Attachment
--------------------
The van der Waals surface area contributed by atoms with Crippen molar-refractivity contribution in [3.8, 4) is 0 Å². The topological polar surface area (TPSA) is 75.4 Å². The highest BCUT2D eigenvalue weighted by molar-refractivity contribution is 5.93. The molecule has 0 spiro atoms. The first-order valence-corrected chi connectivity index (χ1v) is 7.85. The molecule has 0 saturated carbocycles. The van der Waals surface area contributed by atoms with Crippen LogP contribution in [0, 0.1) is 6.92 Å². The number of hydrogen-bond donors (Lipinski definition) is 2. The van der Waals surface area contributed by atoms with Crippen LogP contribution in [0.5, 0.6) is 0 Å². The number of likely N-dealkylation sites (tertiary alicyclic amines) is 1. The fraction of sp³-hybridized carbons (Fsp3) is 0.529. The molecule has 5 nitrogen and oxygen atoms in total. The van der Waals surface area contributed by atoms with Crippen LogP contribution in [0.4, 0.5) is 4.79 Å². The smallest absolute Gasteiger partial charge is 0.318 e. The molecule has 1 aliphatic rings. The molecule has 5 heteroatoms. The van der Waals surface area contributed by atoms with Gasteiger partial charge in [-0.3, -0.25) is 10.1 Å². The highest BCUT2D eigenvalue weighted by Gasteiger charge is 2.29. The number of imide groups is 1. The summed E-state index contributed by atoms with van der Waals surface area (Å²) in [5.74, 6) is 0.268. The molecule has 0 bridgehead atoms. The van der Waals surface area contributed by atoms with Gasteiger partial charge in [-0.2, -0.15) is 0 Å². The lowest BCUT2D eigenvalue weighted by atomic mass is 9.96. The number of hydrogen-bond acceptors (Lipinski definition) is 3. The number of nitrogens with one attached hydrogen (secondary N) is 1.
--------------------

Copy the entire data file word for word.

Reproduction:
The van der Waals surface area contributed by atoms with Crippen molar-refractivity contribution in [3.8, 4) is 0 Å². The topological polar surface area (TPSA) is 75.4 Å². The highest BCUT2D eigenvalue weighted by molar-refractivity contribution is 5.93. The molecule has 0 spiro atoms. The first-order valence-corrected chi connectivity index (χ1v) is 7.85. The molecule has 0 saturated carbocycles. The van der Waals surface area contributed by atoms with Crippen LogP contribution in [0, 0.1) is 6.92 Å². The number of hydrogen-bond donors (Lipinski definition) is 2. The van der Waals surface area contributed by atoms with Crippen LogP contribution in [0.5, 0.6) is 0 Å². The number of likely N-dealkylation sites (tertiary alicyclic amines) is 1. The fraction of sp³-hybridized carbons (Fsp3) is 0.529. The molecule has 5 nitrogen and oxygen atoms in total. The van der Waals surface area contributed by atoms with Crippen LogP contribution in [0.4, 0.5) is 4.79 Å². The smallest absolute Gasteiger partial charge is 0.318 e. The molecule has 1 aliphatic rings. The molecule has 5 heteroatoms. The van der Waals surface area contributed by atoms with Gasteiger partial charge in [-0.3, -0.25) is 10.1 Å². The highest BCUT2D eigenvalue weighted by Gasteiger charge is 2.29. The number of imide groups is 1. The summed E-state index contributed by atoms with van der Waals surface area (Å²) in [5.74, 6) is 0.268. The molecule has 0 bridgehead atoms. The van der Waals surface area contributed by atoms with Gasteiger partial charge in [-0.2, -0.15) is 0 Å². The lowest BCUT2D eigenvalue weighted by atomic mass is 9.96. The number of hydrogen-bond acceptors (Lipinski definition) is 3. The number of nitrogens with one attached hydrogen (secondary N) is 1.